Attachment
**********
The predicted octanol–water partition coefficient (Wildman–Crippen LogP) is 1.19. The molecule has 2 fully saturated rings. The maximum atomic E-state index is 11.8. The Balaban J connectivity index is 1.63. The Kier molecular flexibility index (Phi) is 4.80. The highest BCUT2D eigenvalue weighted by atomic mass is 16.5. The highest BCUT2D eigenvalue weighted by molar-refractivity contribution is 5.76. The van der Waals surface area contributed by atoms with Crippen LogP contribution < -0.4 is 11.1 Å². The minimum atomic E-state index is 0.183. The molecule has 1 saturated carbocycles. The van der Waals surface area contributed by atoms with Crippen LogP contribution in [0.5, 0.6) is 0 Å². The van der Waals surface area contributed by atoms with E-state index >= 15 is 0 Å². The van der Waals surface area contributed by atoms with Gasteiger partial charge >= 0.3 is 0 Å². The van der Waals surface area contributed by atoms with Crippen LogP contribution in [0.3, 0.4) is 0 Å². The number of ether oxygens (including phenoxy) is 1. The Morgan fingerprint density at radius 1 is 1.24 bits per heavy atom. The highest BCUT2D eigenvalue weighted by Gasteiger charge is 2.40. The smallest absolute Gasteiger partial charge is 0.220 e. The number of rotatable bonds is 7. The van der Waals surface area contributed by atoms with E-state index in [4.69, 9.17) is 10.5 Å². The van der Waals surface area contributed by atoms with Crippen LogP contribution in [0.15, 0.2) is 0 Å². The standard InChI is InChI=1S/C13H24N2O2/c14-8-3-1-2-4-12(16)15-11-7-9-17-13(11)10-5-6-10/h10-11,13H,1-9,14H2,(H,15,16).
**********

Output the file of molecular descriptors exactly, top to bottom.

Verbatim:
The predicted octanol–water partition coefficient (Wildman–Crippen LogP) is 1.19. The molecule has 2 fully saturated rings. The maximum atomic E-state index is 11.8. The Balaban J connectivity index is 1.63. The Kier molecular flexibility index (Phi) is 4.80. The highest BCUT2D eigenvalue weighted by atomic mass is 16.5. The highest BCUT2D eigenvalue weighted by molar-refractivity contribution is 5.76. The van der Waals surface area contributed by atoms with Crippen LogP contribution < -0.4 is 11.1 Å². The minimum atomic E-state index is 0.183. The molecule has 1 saturated carbocycles. The van der Waals surface area contributed by atoms with Crippen LogP contribution in [0.5, 0.6) is 0 Å². The van der Waals surface area contributed by atoms with E-state index >= 15 is 0 Å². The van der Waals surface area contributed by atoms with Gasteiger partial charge >= 0.3 is 0 Å². The van der Waals surface area contributed by atoms with Crippen LogP contribution in [0.3, 0.4) is 0 Å². The number of ether oxygens (including phenoxy) is 1. The Morgan fingerprint density at radius 1 is 1.24 bits per heavy atom. The highest BCUT2D eigenvalue weighted by Gasteiger charge is 2.40. The smallest absolute Gasteiger partial charge is 0.220 e. The number of rotatable bonds is 7. The van der Waals surface area contributed by atoms with E-state index in [4.69, 9.17) is 10.5 Å². The van der Waals surface area contributed by atoms with Crippen LogP contribution in [0.15, 0.2) is 0 Å². The standard InChI is InChI=1S/C13H24N2O2/c14-8-3-1-2-4-12(16)15-11-7-9-17-13(11)10-5-6-10/h10-11,13H,1-9,14H2,(H,15,16).